How does the reader (us) respond to the disabled soldiers in Wilfred Owen's World War I poem, "Smile, Smile, Smile"?
"Smile, Smile, Smile," written by Wilfred Owens after he returned to France in September, 1918, is lesser-known than "Dulce et Decorum Est" but conveys his visceral hatred of the British public's failure to understand the real cost of the war, which could not be calculated in pounds and shillings (i. e., dollars and cents), as well as the public's misguided attitude towards its victims, in this case, British soldiers, wounded but smiling. The immediate cause of the poem may be Owen's outrage, in October-September, 1918, when it becomes apparent that the British and its allies have rejected an offer of truce from the Austrians and Germans.
Owen frames the poem with the images of wounded soldiers, but the poem's title is an allusion to a popular British song--"Smile, Smile, Smile"--written to encourage Britain's soldiers as they go off to a war that is supposed to be short and relatively free of casualties but results in four years of grim struggle:
Smile, boys that's the style./What's the use of worrying?/It never was worthwhile./So pack up your troubles in your old kit bag/and smile, smile, smile.
This song, and others like it, became ironic in the extreme as the years went by with ever-increasing casualties so that, in some English villages, fully 30% of the men disappeared in the fields of France. From Owen's view, "Smile" is symbolic of Britain's willful ignorance of the war's cost. In modern terms, Owen's Britain would be singing, "Don't worry, be happy."
In the first few lines, for example, Owen makes it clear that Britain's eye is on monetary gains, not the welfare of its people, especially the soldiers:
Head to limp head, the sunk-eyed wounded scanned/ Yesterday's Mail ; the casualties (typed small)/And (large) Vast Booty from our Latest Haul. ((ll. 1-3)
The great irony here is that, in any society that prizes its human capital, the casualty lists should be in large and conspicuous type to remind readers of the true cost of war. Instead, the enticing headline (large) reports of some economic gain recently made, a shameful commentary when we remember who the readers are-- wounded soldiers who are too weak to hold their heads up as they read.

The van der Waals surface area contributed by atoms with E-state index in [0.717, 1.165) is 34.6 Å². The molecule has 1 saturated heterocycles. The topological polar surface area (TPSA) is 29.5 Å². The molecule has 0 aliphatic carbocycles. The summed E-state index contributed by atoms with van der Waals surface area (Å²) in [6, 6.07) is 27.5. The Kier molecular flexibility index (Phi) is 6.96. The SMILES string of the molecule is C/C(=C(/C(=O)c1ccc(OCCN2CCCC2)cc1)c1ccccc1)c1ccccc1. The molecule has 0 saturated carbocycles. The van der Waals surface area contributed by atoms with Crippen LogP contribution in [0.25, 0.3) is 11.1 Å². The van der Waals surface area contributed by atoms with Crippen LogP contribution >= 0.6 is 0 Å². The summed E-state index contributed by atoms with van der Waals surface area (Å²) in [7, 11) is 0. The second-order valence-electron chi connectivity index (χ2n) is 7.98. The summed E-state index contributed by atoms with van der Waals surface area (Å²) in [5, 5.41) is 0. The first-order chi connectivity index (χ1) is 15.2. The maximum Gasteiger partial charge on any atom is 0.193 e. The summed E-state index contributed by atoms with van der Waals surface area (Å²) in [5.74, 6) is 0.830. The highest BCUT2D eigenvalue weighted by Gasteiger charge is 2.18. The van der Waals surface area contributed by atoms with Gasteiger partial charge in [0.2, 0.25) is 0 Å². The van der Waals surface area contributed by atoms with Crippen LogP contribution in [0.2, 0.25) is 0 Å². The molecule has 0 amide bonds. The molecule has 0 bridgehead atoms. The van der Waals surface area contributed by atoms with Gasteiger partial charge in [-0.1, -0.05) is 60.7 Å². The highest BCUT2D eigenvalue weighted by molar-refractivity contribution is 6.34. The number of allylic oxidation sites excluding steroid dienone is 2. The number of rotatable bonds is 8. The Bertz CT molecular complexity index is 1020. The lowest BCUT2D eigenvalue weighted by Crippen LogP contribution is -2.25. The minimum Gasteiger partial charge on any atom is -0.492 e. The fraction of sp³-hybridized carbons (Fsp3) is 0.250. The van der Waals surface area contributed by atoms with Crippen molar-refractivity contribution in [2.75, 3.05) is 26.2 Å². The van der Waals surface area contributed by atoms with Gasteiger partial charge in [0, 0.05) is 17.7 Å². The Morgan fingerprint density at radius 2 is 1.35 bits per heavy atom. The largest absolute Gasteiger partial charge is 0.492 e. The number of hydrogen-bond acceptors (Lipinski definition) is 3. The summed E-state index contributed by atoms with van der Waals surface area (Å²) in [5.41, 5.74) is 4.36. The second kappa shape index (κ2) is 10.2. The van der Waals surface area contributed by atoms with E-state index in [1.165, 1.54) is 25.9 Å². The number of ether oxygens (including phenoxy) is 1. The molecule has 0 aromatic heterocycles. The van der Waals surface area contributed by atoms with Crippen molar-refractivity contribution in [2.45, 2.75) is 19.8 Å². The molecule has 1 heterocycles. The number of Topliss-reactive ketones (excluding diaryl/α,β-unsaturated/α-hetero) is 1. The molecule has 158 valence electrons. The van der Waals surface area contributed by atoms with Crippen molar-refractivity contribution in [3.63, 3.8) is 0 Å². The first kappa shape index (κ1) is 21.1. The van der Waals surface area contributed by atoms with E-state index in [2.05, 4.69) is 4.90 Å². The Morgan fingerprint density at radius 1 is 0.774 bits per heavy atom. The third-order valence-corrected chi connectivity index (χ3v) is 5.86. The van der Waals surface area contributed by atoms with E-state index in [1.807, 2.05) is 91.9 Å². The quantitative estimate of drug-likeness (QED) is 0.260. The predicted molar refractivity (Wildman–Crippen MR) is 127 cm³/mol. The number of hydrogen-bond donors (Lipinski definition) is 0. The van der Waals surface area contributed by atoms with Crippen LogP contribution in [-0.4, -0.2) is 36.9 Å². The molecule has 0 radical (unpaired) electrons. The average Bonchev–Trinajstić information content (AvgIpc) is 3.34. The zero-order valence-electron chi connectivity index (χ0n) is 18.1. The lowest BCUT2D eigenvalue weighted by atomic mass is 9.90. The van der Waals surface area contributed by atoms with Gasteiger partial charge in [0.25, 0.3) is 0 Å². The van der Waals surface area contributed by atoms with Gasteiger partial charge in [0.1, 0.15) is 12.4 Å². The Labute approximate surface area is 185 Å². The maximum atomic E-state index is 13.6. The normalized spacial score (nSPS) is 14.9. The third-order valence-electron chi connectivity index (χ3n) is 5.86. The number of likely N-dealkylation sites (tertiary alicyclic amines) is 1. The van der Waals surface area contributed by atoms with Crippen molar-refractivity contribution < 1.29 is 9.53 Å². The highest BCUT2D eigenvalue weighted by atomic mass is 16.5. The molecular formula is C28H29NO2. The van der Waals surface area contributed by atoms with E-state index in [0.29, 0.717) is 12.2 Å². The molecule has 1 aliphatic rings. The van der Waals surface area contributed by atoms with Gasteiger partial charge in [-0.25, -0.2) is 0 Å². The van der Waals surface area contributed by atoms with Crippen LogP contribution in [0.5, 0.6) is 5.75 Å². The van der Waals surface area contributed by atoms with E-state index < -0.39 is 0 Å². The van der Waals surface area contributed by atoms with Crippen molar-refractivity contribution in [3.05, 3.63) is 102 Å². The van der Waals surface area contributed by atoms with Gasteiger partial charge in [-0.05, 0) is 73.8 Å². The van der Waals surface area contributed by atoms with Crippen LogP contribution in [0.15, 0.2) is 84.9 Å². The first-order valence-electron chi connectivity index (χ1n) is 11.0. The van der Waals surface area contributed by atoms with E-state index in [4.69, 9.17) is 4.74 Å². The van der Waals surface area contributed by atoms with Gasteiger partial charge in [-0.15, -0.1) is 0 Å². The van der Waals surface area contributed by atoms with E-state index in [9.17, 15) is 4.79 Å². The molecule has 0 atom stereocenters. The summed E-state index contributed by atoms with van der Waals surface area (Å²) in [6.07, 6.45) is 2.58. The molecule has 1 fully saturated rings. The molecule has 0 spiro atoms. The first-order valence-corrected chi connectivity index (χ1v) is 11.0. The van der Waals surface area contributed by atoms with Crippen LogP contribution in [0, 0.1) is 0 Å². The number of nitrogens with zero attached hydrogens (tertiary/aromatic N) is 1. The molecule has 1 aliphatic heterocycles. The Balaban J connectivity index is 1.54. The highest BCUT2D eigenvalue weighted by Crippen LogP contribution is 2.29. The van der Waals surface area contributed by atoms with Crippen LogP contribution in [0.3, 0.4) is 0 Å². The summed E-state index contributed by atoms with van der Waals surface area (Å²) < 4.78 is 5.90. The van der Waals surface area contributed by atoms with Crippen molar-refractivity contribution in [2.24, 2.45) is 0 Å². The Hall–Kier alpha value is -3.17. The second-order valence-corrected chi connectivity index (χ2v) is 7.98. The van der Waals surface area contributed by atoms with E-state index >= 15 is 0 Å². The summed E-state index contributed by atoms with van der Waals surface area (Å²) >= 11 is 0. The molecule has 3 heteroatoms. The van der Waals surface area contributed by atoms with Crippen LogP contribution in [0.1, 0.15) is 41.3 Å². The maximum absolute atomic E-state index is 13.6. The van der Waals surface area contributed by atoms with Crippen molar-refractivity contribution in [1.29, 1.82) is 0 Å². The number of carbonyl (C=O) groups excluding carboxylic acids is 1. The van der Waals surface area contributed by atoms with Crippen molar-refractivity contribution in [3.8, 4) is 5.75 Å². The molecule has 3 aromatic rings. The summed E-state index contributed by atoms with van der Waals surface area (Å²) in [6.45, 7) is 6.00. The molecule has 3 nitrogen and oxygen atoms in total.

Shifting his focus to his government's justification for continuing the war which, by the way, is repeated to this day, Owen attacks the often used but seldom examined justification for continuing a war that has devastated the world:
Peace would do wrong to our undying dead,--/The sons we offered might regret they died/If we get nothing lasting in their stead/We must be solidly indemnified. (ll. 9-12)
These lines, unfortunately, reflect the argument, usually from those who have not done any fighting, that the dead will consider themselves ill used if something of value is not gained as the price of their deaths. Note that Owen does not comment on this sentiment: in this section of the poem, he allows the government's (and the public's) voice to speak for itself in order to show the gulf between wounded soldiers and those who happily sing them off to war, as if the cost of their deaths can be balanced by an economic benefit, which is implied by the term "indemnified."
The wounded soldiers see the irony in their situation clearly in the last third of the poem in which we read that
. . . The half-limbed readers did not chafe/But smiled at one another curiously/Like secret men who know their secret safe/ . . . . That England one by one had fled to France/Not many elsewhere now save under France. (ll. 18-23)
To the wounded soldiers, the idea that there is an England left to indemnify (make whole economically) is laughable because, in their view, England, in the form of its soldiers, is now buried under France. Owen's reference to "secret men" is meant to set off the wounded soldiers from their civilian counterparts, who could not possibly understand that the best of what England has to offer is irrevocably gone and cannot be replaced by territory or money.
The last line
How they smile! They're happy now, poor things.
carries that last of Owen's ironic voice. These civilians--whose sympathy is real--have no idea what lies behind the smile of these torn soldiers, which they assume is a smile of happiness, perhaps of comfort (as in, "I'm just happy to be here"). They fail to recognize the smile is ironic--it expresses an understanding that the civilians cannot hope to achieve.
So pack up your troubles in your old kit bag
and smile, smile, smile.